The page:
In a kitchen sink, of course, speeds and time scales are much smaller than
hours and miles. Water rushing down a drain flows at speeds on the order of
a meter per second in most sinks, which are themselves less than a meter
wide. And, of course, the rotation of the frame is only about 1° every
forty minutes (360° per day). There simply isn't a lot of opportunity
for deflection to happen!
Quantitatively, putting these numbers into the equation on the main page results in an estimated change in rotation of only a fraction of a degree per second, and a very small fraction at that...less than an arc-second (1/3600th of a degree) per second over the course of the entire draining of the sink, ignoring additional effects caused by conservation of angular momentum and the like. So, say it takes 20 seconds for a sink to drain, the water is totally unmoving when you start, and there's nothing else to mess with your results. It might be rotating at 1/180th of a degree per second when it finishes draining, ignoring conservation of angular momentum. If the drain is 1/100th as wide as the sink overall, you're still getting less than a degree per second rotation down at the drain. Nothing you'd ever notice.
Under extremely controlled conditions (as were established in the work done in the references on the main page), this can cause water to flow out of a container counter-clockwise in the northern hemisphere and clockwise in the southern hemisphere, but your kitchen sink is not so controlled. Things like leftover spin from filling the sink (even when the water looks still, it's rotating slowly for a long time after it seems to stop), irregularities in the construction of the basin, convection currents if the water is warmer or colder than the basin, and so forth, can affect the direction water goes down the sink. Any one of these factors is more than enough to overwhelm the small contribution of the Coriolis effect in your kitchen sink or bathtub.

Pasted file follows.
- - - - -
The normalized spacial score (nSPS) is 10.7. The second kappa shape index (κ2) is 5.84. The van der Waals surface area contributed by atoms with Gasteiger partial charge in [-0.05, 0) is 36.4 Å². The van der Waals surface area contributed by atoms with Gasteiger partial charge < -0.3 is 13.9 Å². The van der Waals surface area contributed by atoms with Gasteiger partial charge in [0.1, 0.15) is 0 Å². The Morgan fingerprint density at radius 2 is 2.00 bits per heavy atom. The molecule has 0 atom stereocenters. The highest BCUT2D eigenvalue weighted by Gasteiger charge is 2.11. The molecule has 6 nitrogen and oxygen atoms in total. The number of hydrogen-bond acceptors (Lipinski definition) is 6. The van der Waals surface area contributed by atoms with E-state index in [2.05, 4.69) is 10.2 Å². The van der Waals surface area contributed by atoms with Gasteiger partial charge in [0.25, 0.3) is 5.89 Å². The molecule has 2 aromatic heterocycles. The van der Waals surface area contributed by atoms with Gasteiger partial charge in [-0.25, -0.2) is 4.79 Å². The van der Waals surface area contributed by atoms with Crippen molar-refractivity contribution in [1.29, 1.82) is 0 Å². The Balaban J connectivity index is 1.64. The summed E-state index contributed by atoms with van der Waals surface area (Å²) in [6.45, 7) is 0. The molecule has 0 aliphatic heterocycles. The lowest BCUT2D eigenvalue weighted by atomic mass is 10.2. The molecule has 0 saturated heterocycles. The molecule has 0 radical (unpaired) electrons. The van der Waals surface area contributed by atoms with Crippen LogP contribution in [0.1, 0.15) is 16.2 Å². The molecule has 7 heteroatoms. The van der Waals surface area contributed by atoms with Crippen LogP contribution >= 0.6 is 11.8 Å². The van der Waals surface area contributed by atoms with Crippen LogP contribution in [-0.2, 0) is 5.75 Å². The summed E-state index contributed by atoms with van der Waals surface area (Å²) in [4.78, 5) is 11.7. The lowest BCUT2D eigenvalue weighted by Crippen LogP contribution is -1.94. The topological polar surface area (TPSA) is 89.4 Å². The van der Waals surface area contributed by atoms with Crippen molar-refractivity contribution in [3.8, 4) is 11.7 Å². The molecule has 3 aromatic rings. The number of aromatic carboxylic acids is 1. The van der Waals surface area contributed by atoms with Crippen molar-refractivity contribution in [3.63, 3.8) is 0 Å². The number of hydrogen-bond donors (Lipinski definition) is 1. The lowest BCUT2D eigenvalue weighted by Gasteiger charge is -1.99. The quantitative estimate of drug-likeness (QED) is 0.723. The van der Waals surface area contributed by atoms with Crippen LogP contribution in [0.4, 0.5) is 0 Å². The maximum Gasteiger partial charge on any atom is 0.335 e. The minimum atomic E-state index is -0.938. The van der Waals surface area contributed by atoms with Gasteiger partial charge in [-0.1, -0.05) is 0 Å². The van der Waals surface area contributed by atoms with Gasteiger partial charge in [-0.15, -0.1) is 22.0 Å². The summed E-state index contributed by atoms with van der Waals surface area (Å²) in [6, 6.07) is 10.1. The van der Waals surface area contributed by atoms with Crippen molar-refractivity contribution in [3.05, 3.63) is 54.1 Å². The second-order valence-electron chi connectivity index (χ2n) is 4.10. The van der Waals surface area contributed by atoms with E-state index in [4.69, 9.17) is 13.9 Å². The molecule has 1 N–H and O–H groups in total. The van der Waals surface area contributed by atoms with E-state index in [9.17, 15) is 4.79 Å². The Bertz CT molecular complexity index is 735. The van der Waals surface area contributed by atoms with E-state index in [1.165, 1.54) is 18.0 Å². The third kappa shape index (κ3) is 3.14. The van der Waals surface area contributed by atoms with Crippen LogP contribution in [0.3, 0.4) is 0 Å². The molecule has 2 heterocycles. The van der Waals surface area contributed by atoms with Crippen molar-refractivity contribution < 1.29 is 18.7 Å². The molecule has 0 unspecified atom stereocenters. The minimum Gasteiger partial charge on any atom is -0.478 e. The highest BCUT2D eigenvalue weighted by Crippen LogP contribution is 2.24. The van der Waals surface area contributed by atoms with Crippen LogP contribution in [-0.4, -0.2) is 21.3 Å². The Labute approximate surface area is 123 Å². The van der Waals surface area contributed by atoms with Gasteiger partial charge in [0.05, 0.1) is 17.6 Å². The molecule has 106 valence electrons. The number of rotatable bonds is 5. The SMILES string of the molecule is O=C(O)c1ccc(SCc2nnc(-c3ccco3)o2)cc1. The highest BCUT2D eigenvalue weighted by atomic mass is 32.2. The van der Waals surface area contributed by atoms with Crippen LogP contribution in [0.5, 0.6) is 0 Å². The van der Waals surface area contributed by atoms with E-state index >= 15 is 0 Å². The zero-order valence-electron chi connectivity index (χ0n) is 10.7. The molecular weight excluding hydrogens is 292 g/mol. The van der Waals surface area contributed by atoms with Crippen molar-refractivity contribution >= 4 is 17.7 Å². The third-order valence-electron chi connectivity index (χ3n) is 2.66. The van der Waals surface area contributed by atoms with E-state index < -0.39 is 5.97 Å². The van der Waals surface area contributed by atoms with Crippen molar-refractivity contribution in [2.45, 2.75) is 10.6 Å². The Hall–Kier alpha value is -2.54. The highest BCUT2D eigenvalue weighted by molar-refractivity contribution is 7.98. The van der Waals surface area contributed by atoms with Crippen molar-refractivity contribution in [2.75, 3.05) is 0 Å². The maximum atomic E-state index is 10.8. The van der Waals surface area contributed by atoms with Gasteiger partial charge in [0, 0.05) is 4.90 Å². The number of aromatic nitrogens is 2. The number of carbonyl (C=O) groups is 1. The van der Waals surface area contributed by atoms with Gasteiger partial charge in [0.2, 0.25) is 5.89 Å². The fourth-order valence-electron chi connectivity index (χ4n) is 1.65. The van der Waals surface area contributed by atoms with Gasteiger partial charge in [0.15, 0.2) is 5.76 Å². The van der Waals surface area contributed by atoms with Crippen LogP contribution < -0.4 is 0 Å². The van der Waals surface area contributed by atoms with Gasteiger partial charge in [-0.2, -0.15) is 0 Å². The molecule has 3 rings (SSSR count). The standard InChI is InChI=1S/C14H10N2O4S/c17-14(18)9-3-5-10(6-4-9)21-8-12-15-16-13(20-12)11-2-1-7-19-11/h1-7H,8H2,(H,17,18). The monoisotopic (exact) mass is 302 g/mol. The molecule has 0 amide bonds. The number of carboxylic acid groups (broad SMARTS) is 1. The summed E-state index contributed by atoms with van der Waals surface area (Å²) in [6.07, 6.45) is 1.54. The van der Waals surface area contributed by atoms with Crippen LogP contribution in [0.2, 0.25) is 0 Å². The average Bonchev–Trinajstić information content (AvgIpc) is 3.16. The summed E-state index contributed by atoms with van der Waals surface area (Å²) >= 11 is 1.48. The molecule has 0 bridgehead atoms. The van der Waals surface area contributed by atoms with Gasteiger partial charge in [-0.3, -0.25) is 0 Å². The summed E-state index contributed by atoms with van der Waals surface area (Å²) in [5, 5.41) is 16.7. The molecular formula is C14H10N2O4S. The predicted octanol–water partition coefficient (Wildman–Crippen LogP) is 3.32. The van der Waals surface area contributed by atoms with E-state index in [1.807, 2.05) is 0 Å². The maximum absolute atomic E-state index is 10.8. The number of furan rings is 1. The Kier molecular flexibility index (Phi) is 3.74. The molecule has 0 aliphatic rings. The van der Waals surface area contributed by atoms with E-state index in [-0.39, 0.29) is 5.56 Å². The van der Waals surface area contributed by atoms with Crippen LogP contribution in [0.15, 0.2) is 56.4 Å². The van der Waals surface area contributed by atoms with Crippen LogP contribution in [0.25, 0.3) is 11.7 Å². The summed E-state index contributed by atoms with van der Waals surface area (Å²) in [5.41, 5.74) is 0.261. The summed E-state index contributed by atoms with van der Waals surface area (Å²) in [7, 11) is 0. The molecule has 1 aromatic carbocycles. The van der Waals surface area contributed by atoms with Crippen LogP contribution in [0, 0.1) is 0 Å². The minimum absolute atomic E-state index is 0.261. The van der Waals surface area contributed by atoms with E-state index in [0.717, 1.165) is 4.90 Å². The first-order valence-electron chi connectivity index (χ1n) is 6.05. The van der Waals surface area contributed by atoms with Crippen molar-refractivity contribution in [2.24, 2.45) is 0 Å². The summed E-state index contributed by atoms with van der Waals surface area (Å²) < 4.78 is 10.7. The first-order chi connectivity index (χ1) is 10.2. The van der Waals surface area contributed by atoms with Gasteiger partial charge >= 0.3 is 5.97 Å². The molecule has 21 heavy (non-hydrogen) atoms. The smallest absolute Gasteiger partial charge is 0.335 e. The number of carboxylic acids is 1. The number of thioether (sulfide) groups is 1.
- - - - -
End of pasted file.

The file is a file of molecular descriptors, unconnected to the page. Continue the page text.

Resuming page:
Water in the sink doesn't go far enough to trigger a noticeable north/south deflection. Most often, it simply spirals down the sink the way it went into the sink, and the same is true of things like the famous "demonstration" of the Coriolis effect shown at tourist traps along the Equator (especially since east/west deflection is absent at the Equator!). Maybe there's a conspiracy to manufacture right-handed sinks and toilets in the Northern Hemisphere and left-handed sinks in the Southern Hemisphere? In any case, don't blame it on the Coriolis effect unless your sink is the size of a small ocean.